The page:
One of the pleasures of having a child is introducing him to my own childhood favorites; just a few days ago, Oliver discovered Spike Jones, and is now requesting songs by name. To hear him laugh out loud at every carhorn, gunshot, or sneeze is a true delight.
This pleasure extends, of course, to the work of the late, great Maurice Sendak, as odd and inimitable a mixture of open-hearted and cantankerous as I can think of. I still read to him from my childhood copy of Where the Wild Things Are, but I also enjoy taking him through the bleakly beautiful, shape-shifting We Are All in the Dumps With Jack and Guy.
I once had the pleasure of interviewing Sendak when he brought the Oliver Knussen operas of Wild Things and Higglety Pigglety Pop! to L.A. Opera, and I remember two things about that interview: I told him I'd grown up with his books, and he quipped, without skipping a beat, "Are you all right?" He also told me that Signourney Weaver once took him aside at a party, and pointed out to her husband to Sendak (I've since learned that her husband is Flea Theatre impresario Jim Simpson). She apparently said to Sendak, "Does he look familiar?" Sendak drew a blank, and she finally explained, "I married him because he looks like Max," the protagonist of the Wild Things.
He was always full of great and often startling anecdotes. Some of my favorites were in the Terry Gross below—not just the ones about his colorful and harrowing family history, his bewildering and wonderful Brooklyn childhood (his early notion that Italians were just a sect of "happy Jews" is priceless), but the one about a morbid game his father taught him. It starts around the 27-minute mark below:
SENDAK: I do remember I was a very close companion to death. And I remember a game my father played with me, which you would not exactly call a death game, but did move in that direction, which was that if I lay in bed, which I spent a lot of time doing, and I remember in one particular place we lived in Brooklyn—we moved quite frequently because of financial problems—just opposite the foot of my bed was a window looking out on the backyard, facing just a very boring brick wall. And he said, if you looked and didn't blink and you saw an angel, you'd be a very, very lucky child. And so I did that frequently, and of course, I would always blink, because it hurt not to blink, and then I didn't see it and he'd say, "Well, you blinked, didn't you?" And I'd say, "Yes."Reading that book to Oliver tonight, and relishing anew those Times-reading angels, seems a fitting way as any to honor the man's memory.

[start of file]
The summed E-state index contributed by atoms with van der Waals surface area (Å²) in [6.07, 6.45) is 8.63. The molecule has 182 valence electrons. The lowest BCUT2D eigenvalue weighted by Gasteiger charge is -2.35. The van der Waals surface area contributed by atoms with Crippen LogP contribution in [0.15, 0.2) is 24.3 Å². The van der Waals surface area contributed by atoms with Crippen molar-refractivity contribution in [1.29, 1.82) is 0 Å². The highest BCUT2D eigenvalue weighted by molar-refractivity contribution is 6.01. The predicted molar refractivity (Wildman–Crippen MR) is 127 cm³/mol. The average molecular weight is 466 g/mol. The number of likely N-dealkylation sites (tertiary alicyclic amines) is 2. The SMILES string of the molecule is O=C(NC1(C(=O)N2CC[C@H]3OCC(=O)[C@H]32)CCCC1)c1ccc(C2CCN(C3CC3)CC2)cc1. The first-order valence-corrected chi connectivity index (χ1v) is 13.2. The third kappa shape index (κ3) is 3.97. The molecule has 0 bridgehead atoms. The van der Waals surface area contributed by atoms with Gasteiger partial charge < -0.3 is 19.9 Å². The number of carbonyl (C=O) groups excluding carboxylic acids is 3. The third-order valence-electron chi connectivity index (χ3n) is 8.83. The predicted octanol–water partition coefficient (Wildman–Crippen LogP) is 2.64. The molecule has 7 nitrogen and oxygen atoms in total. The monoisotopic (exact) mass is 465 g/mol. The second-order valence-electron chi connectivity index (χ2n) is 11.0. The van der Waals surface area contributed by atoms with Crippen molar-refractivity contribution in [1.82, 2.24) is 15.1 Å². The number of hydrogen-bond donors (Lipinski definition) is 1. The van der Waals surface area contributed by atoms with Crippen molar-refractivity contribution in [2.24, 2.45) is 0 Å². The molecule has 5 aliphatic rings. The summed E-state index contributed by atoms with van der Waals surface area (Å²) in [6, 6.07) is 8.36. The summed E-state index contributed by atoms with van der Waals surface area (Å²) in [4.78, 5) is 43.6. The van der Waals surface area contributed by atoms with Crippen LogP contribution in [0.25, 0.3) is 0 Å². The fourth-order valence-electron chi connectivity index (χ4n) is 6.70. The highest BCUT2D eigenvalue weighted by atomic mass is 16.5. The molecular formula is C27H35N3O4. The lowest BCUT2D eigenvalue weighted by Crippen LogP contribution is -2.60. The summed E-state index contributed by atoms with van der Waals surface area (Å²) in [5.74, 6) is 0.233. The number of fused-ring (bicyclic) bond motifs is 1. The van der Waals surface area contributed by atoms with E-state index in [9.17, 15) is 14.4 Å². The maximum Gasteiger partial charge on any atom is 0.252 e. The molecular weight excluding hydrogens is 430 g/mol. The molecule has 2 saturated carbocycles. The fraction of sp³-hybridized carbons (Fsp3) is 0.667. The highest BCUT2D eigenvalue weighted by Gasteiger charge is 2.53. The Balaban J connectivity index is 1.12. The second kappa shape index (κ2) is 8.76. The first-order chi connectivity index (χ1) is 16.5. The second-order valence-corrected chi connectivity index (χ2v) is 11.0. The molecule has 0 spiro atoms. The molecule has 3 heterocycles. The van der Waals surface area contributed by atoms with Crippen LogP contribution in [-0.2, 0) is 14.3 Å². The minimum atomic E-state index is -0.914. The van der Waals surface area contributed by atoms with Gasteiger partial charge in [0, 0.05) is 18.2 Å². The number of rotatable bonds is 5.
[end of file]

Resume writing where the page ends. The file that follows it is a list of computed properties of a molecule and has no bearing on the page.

But I remember once I didn't blink, and I saw it—or I imagined I saw it, but the memory of it is so vivid, I can even describe it to you.
GROSS: Would you?
SENDAK: Well, I was lying in the bed, obviously, staring out the window, my eyelids aching, my eyes aching, staring, staring, staring, and something very large, almost like a dirigible, but it wasn't a dirigible, because it was right past my window—a slow-moving angel—she, he, whatever, moved very gracefully and slowly, coming from left going across to right. Not turning to observe me at all. I don't have a memory of the face, but I have a memory of the hair, the body, and the wings. It took my breath away. It just moved so slowly that I could examine it quite minutely. And then I shrieked and hollered, and my father came in and I said, "I saw it!" And he said I was a very lucky kid.
You will have noticed angels in We Are All in the Dumps. I love angels—"obsessed," that's hyperbole, I'm not obsessed with angels, but I do adore angels. I've never drawn them in a book, and they do appear in the new book primarily because so many people have died recently that I have populated my book with their spirits floating around. And they're all reading The New York Times.